As things stand today, a couple of weeks following the initial flurry of product rejections, none of my disputed content has been restored and Zazzle’s content review team has been mum on prior claims of Fair Use. The good news, though, is that no additional products have been rejected, which is a bit maddening, as many of these designs are based on the same images, uploaded the same day, but applied to a different class of product. So, where one image was rejected as a mousepad, it has yet to be flagged for copyright infringement as an iPhone case or a tote bag. Baffling.
Though Zazzle has stonewalled in replying to my requests for more information, my resolve will not be hampered. I plan on issuing formal counter-notices on the grounds of Fair Use for each prior rejection. Tedious, yes, as often the same image was rejected in the design of multiple products. Hopefully, with Fair Use on my side and by working through the process defined by the DMCA, I’ll convince Zazzle’s content management team to follow through (as they are legally required) and notify the copyright holders of the challenges I am within my rights to raise.
In the meantime…
As stated near the beginning of this article, I like Zazzle. I think they make good products and I’d like to see my art featured on a wide range of their products. I yearn for a big, chubby-cheeked kewpie surrounded by buddhas and bathing beauties, cheerfully gazing from the back of my iPhone, but Zazzle tells me that my art infringes on the intellectual property that lives, apparently, in the DNA of a kewpie. And the Beatles. And Elvis. Until otherwise resolved, those figures as persona non grata on a Zazzle product.
And so, with the store I want to open currently in copyright limbo, I’ve decided to open an alternate store filled with “copyright friendly products” meant to bring attention to the case for Fair Use in fine art.
The Beatles? Banished!
Kewpies? Vaporized pixel by pixel in the merciless purgatory of a JPEG’s alpha channel.
To that end I sharpened my digital editing tools and created censored versions of each of the 10 photos Zazzle had flagged as unacceptable for product designs. Below is the censored version of Backstage pass in the ninth circle of Hell.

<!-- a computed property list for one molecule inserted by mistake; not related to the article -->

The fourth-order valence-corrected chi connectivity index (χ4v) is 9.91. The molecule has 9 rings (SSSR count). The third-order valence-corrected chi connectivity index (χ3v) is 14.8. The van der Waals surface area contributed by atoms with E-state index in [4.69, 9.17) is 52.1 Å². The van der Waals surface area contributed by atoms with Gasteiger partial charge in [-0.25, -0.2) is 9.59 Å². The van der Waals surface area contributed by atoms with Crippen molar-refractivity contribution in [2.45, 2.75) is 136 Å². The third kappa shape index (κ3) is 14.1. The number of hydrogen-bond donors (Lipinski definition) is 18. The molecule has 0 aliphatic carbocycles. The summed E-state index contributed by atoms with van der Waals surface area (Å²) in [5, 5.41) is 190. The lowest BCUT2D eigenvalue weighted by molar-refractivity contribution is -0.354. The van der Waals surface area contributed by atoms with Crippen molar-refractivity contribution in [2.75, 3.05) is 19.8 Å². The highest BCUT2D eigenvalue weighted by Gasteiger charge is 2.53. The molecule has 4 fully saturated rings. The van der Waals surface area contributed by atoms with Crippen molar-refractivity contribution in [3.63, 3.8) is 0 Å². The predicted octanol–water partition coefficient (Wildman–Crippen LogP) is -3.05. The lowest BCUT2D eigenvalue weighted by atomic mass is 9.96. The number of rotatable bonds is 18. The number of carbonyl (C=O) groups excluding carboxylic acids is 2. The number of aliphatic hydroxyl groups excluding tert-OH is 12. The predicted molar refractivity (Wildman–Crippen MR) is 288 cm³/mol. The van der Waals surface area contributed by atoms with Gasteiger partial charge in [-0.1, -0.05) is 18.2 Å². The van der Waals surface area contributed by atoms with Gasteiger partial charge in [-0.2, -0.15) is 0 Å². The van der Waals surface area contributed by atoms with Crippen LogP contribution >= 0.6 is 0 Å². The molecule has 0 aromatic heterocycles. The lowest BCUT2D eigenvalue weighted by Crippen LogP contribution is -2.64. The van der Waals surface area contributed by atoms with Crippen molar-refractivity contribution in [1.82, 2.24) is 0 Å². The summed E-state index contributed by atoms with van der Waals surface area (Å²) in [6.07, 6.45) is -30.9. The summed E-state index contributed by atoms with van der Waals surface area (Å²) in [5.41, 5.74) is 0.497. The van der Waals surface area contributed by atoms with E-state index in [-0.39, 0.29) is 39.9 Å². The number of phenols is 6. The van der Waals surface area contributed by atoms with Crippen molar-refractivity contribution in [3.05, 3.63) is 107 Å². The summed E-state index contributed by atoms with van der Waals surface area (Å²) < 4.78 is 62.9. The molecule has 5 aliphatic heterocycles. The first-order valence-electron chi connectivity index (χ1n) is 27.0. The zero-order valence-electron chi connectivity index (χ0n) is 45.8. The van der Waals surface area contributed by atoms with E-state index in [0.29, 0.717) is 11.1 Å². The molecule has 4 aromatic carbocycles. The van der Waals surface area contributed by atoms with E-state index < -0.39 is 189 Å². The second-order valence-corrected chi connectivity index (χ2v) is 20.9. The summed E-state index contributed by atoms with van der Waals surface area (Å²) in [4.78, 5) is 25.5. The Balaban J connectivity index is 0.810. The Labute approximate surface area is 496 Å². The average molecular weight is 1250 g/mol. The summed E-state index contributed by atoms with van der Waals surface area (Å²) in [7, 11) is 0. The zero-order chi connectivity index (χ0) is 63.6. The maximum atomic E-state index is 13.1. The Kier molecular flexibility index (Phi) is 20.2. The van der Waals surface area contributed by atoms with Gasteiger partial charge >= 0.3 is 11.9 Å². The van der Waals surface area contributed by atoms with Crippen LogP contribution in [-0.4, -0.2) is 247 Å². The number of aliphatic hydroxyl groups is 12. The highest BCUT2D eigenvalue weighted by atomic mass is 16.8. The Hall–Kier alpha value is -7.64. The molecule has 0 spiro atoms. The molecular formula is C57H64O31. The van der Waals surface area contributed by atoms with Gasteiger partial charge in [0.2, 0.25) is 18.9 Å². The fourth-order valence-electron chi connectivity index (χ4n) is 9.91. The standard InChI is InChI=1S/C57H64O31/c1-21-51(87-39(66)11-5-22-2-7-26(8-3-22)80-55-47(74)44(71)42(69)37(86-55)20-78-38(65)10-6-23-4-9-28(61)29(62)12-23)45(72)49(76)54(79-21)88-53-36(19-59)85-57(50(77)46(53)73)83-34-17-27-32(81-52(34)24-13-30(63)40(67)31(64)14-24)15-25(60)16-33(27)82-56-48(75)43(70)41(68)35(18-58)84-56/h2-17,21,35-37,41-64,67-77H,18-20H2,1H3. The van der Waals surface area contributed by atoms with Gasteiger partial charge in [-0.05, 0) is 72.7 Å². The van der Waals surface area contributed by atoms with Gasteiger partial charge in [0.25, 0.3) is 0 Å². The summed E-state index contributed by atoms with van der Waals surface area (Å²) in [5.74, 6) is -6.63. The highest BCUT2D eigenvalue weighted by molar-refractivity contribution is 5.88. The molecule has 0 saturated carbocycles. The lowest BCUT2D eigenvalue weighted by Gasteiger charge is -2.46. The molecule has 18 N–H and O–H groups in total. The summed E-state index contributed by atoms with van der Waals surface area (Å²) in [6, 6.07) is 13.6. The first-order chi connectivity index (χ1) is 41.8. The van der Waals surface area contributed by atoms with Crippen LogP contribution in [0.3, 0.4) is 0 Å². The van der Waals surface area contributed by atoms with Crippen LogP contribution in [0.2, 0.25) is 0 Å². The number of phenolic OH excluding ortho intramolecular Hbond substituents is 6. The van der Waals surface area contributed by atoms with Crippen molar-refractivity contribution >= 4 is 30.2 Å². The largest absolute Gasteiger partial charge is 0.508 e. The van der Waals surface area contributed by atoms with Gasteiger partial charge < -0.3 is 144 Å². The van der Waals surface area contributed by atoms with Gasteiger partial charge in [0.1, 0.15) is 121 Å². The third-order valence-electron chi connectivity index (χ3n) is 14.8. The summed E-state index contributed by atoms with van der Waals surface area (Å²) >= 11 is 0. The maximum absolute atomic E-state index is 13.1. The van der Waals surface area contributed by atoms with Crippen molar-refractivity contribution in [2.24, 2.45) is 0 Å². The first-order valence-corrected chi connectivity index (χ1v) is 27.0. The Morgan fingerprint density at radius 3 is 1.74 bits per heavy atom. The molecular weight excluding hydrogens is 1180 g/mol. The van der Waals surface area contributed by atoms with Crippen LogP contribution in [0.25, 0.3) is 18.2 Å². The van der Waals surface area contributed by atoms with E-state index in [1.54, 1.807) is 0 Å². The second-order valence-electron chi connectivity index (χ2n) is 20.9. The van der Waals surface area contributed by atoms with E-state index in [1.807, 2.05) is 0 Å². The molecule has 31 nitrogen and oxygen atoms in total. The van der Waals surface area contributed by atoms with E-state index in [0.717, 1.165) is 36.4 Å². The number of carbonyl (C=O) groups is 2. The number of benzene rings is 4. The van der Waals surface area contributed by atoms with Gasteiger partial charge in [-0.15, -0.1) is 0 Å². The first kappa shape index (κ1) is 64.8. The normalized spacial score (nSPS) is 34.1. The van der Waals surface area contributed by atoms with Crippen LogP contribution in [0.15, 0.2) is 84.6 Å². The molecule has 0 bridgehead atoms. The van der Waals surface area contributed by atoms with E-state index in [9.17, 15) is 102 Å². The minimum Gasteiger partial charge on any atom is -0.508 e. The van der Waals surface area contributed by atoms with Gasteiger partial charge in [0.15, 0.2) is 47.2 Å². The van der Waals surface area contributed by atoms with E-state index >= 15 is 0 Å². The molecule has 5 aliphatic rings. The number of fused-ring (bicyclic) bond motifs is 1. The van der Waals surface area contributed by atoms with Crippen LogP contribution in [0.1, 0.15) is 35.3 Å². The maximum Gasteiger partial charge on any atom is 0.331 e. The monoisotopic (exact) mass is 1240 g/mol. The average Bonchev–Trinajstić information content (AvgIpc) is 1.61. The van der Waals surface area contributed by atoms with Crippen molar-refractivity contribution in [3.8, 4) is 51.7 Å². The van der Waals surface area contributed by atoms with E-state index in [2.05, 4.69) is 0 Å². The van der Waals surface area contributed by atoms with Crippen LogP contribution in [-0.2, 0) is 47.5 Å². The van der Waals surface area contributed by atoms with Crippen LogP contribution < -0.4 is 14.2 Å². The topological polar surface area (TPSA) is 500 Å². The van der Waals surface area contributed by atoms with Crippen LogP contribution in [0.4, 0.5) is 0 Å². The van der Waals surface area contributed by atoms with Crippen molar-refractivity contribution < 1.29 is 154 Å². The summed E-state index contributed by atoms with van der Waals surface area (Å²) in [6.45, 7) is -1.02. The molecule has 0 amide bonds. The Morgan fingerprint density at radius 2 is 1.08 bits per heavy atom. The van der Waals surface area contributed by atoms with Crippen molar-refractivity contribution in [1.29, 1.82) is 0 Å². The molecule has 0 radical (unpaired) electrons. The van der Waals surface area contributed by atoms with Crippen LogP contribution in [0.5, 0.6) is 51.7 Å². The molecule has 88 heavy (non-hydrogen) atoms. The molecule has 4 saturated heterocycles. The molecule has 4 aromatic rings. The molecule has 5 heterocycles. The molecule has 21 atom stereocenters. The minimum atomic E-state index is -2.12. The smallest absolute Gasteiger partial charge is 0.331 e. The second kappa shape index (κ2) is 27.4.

As the Clash once sang in the song 1977:
No Elvis, Beatles, or the Rolling Stones!
The Elvis matchbooks have been whited away; the Beatle bobble heads, removed. (No Rolling Stones in the photo, but you will note a ticket stub from the Clash concert on the right side). In their place, the symbol for copyright, which as far as I know is fair… to use.
The new shop—I Support Fair Use—is now open! Come on by to see the censored versions of my art and maybe buy a mug so you too can support Fair Use while you sip your morning coffee.
And while you’re sipping that copyright friendly cup of morning joe, please visit my new Tumblr blog where I’ll be posting all kinds of example of art that benefits from the protection of Fair Use.
I’d love to hear from other artists to learn how you might have faced and (hopefully) overcome issues related Fair Use. I’ve created a page on Facebook for this very purpose:
Drop by the page, give it a like, share it with all your creative artist friends (and their friends, and their friends’ friends)! Fair use and the creative freedom it affords artists in the expression of their artistic vision is IMPORTANT. Fair Use exists for a reason. It protects the work of countless excellent artists from Ron English to Isabel Samaras, Todd Schorr and Alex Gross, to Jason Freeny and Shepard Fairey. It will continue to protect the work of artists in generations to come, especially as technology and the ability to share and distribute content evolves—but only if we stand firm and defend the rights we as artists are clearly entitled to exercise, as there are no bounds to the imagination, and unjust restrictions to our creativity should not be tolerated.